Number 1 — Lazars Gravity Generating UFO the S4 (Eyepod)
Bob Lazar’s Gravity Generators
The following is the rubber sheet explanation of space-time manipulation by Bob Lazar.
“Assuming they’re in space, they will focus the three gravity generators on the point they want to go to.
Now, to give an analogy: If you take a thin rubber sheet, say, lay it on a table and put thumbtacks in each corner, then take a big stone and set it on one end of the rubber sheet and say that’s your spacecraft, you pick out a point that you want to go to — which could be anywhere on the rubber sheet — pinch that point with your fingers and pull it all the way up to the craft.
That’s how it focuses and pulls that point to it. When you then shut off the gravity generator[s], the stone (or spacecraft) follows that stretched rubber back to its point.
There’s no linear travel through space; it actually bends space and time and follows space as it retracts. In the first mode of travel — around the surface of a planet — they essentially balance on the gravitational field that the gravity generators put out, and they can ride a “wave”, like a cork does in the ocean.*
In that mode they’re very unstable and are affected by the weather.
In the other mode of travel — where they can travel vast distances — they can’t really do that in a strong gravitational field like Earth, because to do that, first of all, they need to tilt on their side, usually out in space, then they can focus on the point they need to with the gravity generators and move on.
If you can picture space as a fabric, and the speed of light is your limit, it’ll take you so long, even at the speed of light, to get from point A to point B. You can’t exceed it — not in this universe anyway.
Should there be other parallel universes, maybe the laws are different, but anyone that’s here has to abide by those rules.“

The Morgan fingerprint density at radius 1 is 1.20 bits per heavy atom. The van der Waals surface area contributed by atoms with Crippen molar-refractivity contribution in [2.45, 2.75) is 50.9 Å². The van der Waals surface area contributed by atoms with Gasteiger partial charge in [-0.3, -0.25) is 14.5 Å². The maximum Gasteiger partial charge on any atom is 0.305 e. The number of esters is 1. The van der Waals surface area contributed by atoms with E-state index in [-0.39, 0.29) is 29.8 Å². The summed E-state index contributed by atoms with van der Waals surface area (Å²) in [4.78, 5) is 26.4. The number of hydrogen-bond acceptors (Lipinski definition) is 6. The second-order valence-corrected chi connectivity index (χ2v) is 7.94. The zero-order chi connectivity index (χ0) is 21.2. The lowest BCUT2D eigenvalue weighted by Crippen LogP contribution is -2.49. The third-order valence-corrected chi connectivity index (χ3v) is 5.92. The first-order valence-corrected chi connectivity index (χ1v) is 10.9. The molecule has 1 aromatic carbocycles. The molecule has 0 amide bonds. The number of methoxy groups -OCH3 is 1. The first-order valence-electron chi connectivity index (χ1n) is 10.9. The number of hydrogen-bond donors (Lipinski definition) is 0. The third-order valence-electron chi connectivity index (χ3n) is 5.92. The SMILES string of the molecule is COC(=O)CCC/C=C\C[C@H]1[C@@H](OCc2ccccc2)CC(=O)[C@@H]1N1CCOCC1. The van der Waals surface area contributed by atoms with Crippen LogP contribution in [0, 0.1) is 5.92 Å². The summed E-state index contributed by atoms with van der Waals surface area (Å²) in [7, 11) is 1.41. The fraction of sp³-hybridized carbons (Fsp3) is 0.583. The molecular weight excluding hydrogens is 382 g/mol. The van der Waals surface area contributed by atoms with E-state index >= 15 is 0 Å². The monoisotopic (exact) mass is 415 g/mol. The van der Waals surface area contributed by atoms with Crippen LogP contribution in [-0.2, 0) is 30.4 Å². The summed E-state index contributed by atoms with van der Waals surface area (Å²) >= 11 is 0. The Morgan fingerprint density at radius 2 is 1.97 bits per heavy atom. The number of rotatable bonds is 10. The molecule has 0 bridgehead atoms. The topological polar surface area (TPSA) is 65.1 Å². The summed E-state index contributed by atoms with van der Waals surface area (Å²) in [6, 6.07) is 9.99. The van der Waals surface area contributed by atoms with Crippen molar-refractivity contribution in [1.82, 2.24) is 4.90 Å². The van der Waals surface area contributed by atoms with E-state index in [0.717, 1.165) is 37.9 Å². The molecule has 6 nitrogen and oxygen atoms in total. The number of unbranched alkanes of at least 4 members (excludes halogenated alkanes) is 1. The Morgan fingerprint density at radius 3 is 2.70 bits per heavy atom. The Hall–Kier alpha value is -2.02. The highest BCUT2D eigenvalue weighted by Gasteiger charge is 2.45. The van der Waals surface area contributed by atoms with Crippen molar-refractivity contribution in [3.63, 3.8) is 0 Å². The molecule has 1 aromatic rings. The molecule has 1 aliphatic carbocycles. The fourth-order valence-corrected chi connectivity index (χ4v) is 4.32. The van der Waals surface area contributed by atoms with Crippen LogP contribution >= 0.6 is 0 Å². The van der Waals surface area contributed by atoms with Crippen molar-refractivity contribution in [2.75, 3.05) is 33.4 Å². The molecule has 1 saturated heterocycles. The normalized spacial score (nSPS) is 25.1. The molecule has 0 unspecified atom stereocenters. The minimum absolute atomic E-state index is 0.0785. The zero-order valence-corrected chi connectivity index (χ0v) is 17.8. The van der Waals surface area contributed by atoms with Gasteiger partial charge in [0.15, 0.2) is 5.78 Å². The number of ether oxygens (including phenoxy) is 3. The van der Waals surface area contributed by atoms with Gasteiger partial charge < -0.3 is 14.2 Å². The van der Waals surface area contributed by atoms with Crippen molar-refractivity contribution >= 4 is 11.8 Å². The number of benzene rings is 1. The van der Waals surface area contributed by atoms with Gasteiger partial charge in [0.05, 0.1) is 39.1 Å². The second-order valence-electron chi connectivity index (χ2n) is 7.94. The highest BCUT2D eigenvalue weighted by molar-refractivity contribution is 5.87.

«Inside the reactor, Element 115 is bombarded with a proton which plugs into the nucleus
of the 115 atom and becomes Element 116, which immediately decays and releases,
or radiates, small amounts of antimatter.
The antimatter is released into a tuned tube which keeps it from reacting with the matter
that surrounds it. It is then directed toward a gaseous matter target at the end of the tube.
The matter and antimatter collide and annihilate, totally converting to energy.
The heat from this reaction is converted into electrical energy in a near 100% efficient thermoelectric generator…»
Element 115 is a superheavy element found probably on a planet of a binary star system.
Supposedly the craft uses 223 grams, cut to a triangular shape, within the reactor structure,
[in a cloud chamber it was shown to alter, by gravitational forces, the paths of released alpha particles].
The thing about Lazar’s central tube assembly, which he doesn’t make mention of, is that it surely must be used as a circular cross-section waveguide for high-frequency waves.
From his graphics it looks like an 8cm tube and that would relate to an electromagnetic wave in the microwave region (especially if the tube terminated at the top at a smaller diameter).
And whatever the target is, hitting it with these microwaves most probably causes the molecules and atoms of the target ‘gases’ to resonate (as in electron spin resonance), the resonance then pulls the electrons up the energy bands and greatly increases their energy level.
If you look at the graphic you will see three sections of the bottom of the hull especially curved, and each of these curved sections because they are differently spaced from the wave generators have a different “focal length” (to use a photographic term), and because at different focal lengths the wave’s shape will be different as it enters the dielectric waveguide lens then the resultant wave produced by that lens-waveguide when that wave passes through it will also be different.
Couple to this the fact that for every different angle that the waves pass through the dielectric hull a different effect of refraction will occur to the wave.
Consider next that if this craft uses the two outer generators to focus their two microwave-beams at some finite point in the distance it would follow that to approach that same point in space the two beams will have traversed through a different thickness of the dielectric lens, and at a different angle, meaning that the two beams will be shaped slightly differently.
If, then, it can be controlled how the two waves are shaped then it will also be possible to control their constructive and destructive interference pattern — and hence the strength or weakness of the electric field at the area where the two beams approach each other.
And as you already know the stronger the electric field the stronger the repulsion — the stronger the acceleration.